Minneapolis, February 6, 2012
Dear Students,
unfortunately I had some emergency surgery last Friday when I was on
travel. I am currently at home and will not be able to hold the
office hours today. I start having some fever, so there is a chance I
have to get back into the ER if this gets worse, in which case I may
not hold the class tomorrow.
As for the HW, the program that does the integration should not be
long, so if you can print it out, that would be nice (I trust it runs)
- but if not, and I would like me to help, an electronic version may
be useful (...). FORTRAN90 would be best - for you to use - as MESA
is also written in that (I, personally, am more an expert in F77).
Python is also a nice tool; my version of the LE integrator is F90
code called by Python using f2py and transferring data in common
blocks, which runs about 150x faster than plain python/numpy.
If you can determine the radius, this is the first step.
If you can get from that P, T, rho as a function of r and plot this
(assuming ideal gas - pure fully ionized 1H - with mean molecular
weight 0.5) that would be nice.
Sightly more challenging might be to obtain the quantities as a
function of mass coordinate - I think we have not discussed this as
part of the solution on Thursday.
Finally - and I do not know whether this works easily, I have never
tried, so this is left for the ambitious - if you can compute the
effective T and from that luminosity of the star. Here we would
assume just electron (Thompson) scattering and find what T is at an
optical depth of tau = 2/3, as a crude approximation. You would
likely use a plane-parallel approximation for the "atmosphere".
as a reminder, the other parameters were
n = 3
central density 0.1 g/cm**3
mass = 1 M_sun
So, yes, if you can submit
1) notes on the reformulation to 1st order ODE
this may include derivation of the 2nd derivative of
theta a 0 (which my code seems to need,
but I may be incompetent)
2) derivation for the other quantities
3) a program to integrate the LE
4) plots as mentioned above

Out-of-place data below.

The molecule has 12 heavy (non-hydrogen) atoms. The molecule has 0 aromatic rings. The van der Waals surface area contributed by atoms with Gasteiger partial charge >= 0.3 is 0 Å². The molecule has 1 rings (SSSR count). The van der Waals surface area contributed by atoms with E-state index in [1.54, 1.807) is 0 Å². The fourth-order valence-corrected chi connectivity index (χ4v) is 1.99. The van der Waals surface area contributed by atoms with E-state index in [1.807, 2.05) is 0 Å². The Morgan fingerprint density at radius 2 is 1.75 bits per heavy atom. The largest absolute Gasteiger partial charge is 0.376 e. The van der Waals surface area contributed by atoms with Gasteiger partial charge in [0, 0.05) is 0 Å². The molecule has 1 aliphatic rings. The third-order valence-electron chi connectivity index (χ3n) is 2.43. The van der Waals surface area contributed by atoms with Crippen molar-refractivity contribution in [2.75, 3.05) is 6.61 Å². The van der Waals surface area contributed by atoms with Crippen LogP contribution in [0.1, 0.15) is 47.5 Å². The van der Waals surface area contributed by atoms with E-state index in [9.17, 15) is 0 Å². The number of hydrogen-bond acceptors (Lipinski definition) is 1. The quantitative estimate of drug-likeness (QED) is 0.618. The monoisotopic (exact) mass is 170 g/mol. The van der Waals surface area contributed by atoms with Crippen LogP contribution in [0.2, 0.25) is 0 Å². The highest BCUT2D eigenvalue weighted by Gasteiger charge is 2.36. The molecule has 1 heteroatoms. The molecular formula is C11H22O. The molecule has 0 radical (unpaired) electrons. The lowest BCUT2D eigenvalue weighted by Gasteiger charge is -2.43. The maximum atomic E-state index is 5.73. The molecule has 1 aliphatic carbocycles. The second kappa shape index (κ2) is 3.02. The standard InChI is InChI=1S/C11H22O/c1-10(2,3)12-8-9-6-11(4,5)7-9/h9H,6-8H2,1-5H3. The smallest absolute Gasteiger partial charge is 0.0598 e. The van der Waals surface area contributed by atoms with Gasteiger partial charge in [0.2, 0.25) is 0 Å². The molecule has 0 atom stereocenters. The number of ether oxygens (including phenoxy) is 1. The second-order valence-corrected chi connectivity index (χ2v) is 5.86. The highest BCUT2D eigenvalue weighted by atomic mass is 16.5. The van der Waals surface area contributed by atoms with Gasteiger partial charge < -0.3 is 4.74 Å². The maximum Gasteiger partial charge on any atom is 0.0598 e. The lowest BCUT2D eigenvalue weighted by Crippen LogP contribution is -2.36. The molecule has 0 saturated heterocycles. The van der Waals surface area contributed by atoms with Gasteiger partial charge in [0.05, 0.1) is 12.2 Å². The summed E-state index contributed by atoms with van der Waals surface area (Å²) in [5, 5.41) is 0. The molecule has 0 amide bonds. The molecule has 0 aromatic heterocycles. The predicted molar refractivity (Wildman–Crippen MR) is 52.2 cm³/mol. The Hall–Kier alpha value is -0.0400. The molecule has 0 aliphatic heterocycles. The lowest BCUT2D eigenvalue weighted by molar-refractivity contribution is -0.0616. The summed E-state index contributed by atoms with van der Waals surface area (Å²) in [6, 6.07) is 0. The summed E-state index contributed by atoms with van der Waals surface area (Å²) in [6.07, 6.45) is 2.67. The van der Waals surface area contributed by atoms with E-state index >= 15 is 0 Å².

5) optionally the T/L as well, if this can be done.
There is a chance I many not be in this week, so there is no point to
make you work hard till Thursday if I then don't pick up the work,
hence I am fine to collect the work next Tuesday (Feb 14).
Just to clarify, and since one student has asked, yes, the sun does
have a much higher central density, and its polytropic index is > 3 on
average. What we look at would be a model of the sun as it is still
forming and fully convective, before it contracts to star in thermal
equilibrium and starts burning in the center.
In case I cannot come in for class, I would like to ask you to review
the remainder of the chapter on the Lane Emden Equation in KW, then
the derivation of the Chandraskhar mass based on that. The next item
I had planned was to have a closer look at burning stages, starting
with the overview in KW, the pp chains and the CNO cycle.
There is a very general formulation on nuclear burning processes for
reaction networks that I would like to go over as well, unfortunately
the only place to find that (to my knowledge) is in my thesis. I have
programmed lots on nuclear networks, and I think this is useful - you
have to remember only one formula for all cases - the only
disadvantage is that I do not know a good mathematical formalism to
write it, so it looks long and ugly, but after looking at it many
times over many years it seems finally clear (it's not that bad). As
a parallel thread to studying the relevant process we will look at an
example how to solve them. Maybe Charles can show a simple case for
an implicit solver that he has just implemented in case I cannot come.
Best wishes,
Alexander